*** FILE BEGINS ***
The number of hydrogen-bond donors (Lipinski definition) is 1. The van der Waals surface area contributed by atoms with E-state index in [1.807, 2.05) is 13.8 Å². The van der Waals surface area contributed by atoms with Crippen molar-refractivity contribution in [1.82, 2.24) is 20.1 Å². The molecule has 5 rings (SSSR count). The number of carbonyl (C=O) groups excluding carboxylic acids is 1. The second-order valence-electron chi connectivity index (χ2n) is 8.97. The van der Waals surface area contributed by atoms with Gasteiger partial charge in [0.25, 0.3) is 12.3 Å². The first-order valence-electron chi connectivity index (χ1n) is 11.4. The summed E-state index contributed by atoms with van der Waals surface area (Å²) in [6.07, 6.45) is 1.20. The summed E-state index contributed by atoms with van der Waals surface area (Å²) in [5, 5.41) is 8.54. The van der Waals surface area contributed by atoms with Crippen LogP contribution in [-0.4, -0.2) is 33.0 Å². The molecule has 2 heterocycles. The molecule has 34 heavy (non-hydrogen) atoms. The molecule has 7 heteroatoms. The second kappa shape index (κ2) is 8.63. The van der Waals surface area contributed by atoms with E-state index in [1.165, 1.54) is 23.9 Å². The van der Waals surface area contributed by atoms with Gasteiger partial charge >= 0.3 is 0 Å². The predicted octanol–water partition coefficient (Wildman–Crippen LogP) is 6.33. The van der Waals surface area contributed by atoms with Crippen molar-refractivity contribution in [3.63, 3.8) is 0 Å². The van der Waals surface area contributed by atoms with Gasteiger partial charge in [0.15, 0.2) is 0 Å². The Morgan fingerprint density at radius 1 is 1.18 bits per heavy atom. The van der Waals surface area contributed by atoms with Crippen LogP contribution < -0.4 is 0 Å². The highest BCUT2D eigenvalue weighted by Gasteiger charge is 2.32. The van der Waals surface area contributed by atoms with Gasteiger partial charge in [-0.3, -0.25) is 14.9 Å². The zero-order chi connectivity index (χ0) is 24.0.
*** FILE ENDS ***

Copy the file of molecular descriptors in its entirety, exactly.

The number of hydrogen-bond donors (Lipinski definition) is 1. The van der Waals surface area contributed by atoms with E-state index in [1.807, 2.05) is 13.8 Å². The van der Waals surface area contributed by atoms with Crippen molar-refractivity contribution in [1.82, 2.24) is 20.1 Å². The molecule has 5 rings (SSSR count). The number of carbonyl (C=O) groups excluding carboxylic acids is 1. The second-order valence-electron chi connectivity index (χ2n) is 8.97. The van der Waals surface area contributed by atoms with Gasteiger partial charge in [0.25, 0.3) is 12.3 Å². The first-order valence-electron chi connectivity index (χ1n) is 11.4. The summed E-state index contributed by atoms with van der Waals surface area (Å²) in [6.07, 6.45) is 1.20. The summed E-state index contributed by atoms with van der Waals surface area (Å²) in [5, 5.41) is 8.54. The van der Waals surface area contributed by atoms with Crippen LogP contribution in [-0.4, -0.2) is 33.0 Å². The molecule has 2 heterocycles. The molecule has 34 heavy (non-hydrogen) atoms. The molecule has 7 heteroatoms. The second kappa shape index (κ2) is 8.63. The van der Waals surface area contributed by atoms with E-state index in [1.165, 1.54) is 23.9 Å². The van der Waals surface area contributed by atoms with Gasteiger partial charge >= 0.3 is 0 Å². The predicted octanol–water partition coefficient (Wildman–Crippen LogP) is 6.33. The van der Waals surface area contributed by atoms with Crippen molar-refractivity contribution in [3.63, 3.8) is 0 Å². The van der Waals surface area contributed by atoms with Gasteiger partial charge in [0.15, 0.2) is 0 Å². The Morgan fingerprint density at radius 1 is 1.18 bits per heavy atom. The van der Waals surface area contributed by atoms with Crippen LogP contribution < -0.4 is 0 Å². The highest BCUT2D eigenvalue weighted by Gasteiger charge is 2.32. The van der Waals surface area contributed by atoms with Gasteiger partial charge in [-0.3, -0.25) is 14.9 Å². The zero-order chi connectivity index (χ0) is 24.0.